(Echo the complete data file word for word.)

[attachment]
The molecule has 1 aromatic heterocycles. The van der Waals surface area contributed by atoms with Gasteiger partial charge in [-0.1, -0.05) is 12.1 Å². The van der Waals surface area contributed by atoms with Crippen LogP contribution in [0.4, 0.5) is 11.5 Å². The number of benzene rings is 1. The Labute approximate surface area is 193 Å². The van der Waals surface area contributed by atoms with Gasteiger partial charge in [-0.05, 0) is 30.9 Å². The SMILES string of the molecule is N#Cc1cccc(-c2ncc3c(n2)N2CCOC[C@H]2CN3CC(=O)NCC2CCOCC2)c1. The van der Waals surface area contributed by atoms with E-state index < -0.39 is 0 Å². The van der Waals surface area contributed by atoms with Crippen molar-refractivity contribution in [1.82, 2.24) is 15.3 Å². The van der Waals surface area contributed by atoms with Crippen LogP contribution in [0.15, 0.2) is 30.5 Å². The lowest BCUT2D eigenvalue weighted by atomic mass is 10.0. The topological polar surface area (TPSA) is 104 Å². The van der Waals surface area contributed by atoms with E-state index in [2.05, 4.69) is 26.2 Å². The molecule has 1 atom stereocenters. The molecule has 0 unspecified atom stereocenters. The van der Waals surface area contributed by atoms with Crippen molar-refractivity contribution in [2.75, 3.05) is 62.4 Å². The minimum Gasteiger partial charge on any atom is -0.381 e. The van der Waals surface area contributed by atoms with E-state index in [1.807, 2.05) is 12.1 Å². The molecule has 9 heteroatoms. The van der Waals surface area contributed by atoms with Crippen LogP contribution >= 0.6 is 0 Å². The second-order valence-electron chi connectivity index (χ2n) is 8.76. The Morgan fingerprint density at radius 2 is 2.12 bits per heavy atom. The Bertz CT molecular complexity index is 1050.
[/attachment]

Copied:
The molecule has 1 aromatic heterocycles. The van der Waals surface area contributed by atoms with Gasteiger partial charge in [-0.1, -0.05) is 12.1 Å². The van der Waals surface area contributed by atoms with Crippen LogP contribution in [0.4, 0.5) is 11.5 Å². The number of benzene rings is 1. The Labute approximate surface area is 193 Å². The van der Waals surface area contributed by atoms with Gasteiger partial charge in [-0.05, 0) is 30.9 Å². The SMILES string of the molecule is N#Cc1cccc(-c2ncc3c(n2)N2CCOC[C@H]2CN3CC(=O)NCC2CCOCC2)c1. The van der Waals surface area contributed by atoms with E-state index < -0.39 is 0 Å². The van der Waals surface area contributed by atoms with Crippen molar-refractivity contribution in [1.82, 2.24) is 15.3 Å². The van der Waals surface area contributed by atoms with Crippen LogP contribution in [0.15, 0.2) is 30.5 Å². The lowest BCUT2D eigenvalue weighted by atomic mass is 10.0. The topological polar surface area (TPSA) is 104 Å². The van der Waals surface area contributed by atoms with E-state index in [2.05, 4.69) is 26.2 Å². The molecule has 1 atom stereocenters. The molecule has 0 unspecified atom stereocenters. The van der Waals surface area contributed by atoms with Crippen molar-refractivity contribution in [2.75, 3.05) is 62.4 Å². The minimum Gasteiger partial charge on any atom is -0.381 e. The van der Waals surface area contributed by atoms with E-state index in [1.807, 2.05) is 12.1 Å². The molecule has 9 heteroatoms. The van der Waals surface area contributed by atoms with Crippen LogP contribution >= 0.6 is 0 Å². The second-order valence-electron chi connectivity index (χ2n) is 8.76. The Morgan fingerprint density at radius 2 is 2.12 bits per heavy atom. The Bertz CT molecular complexity index is 1050.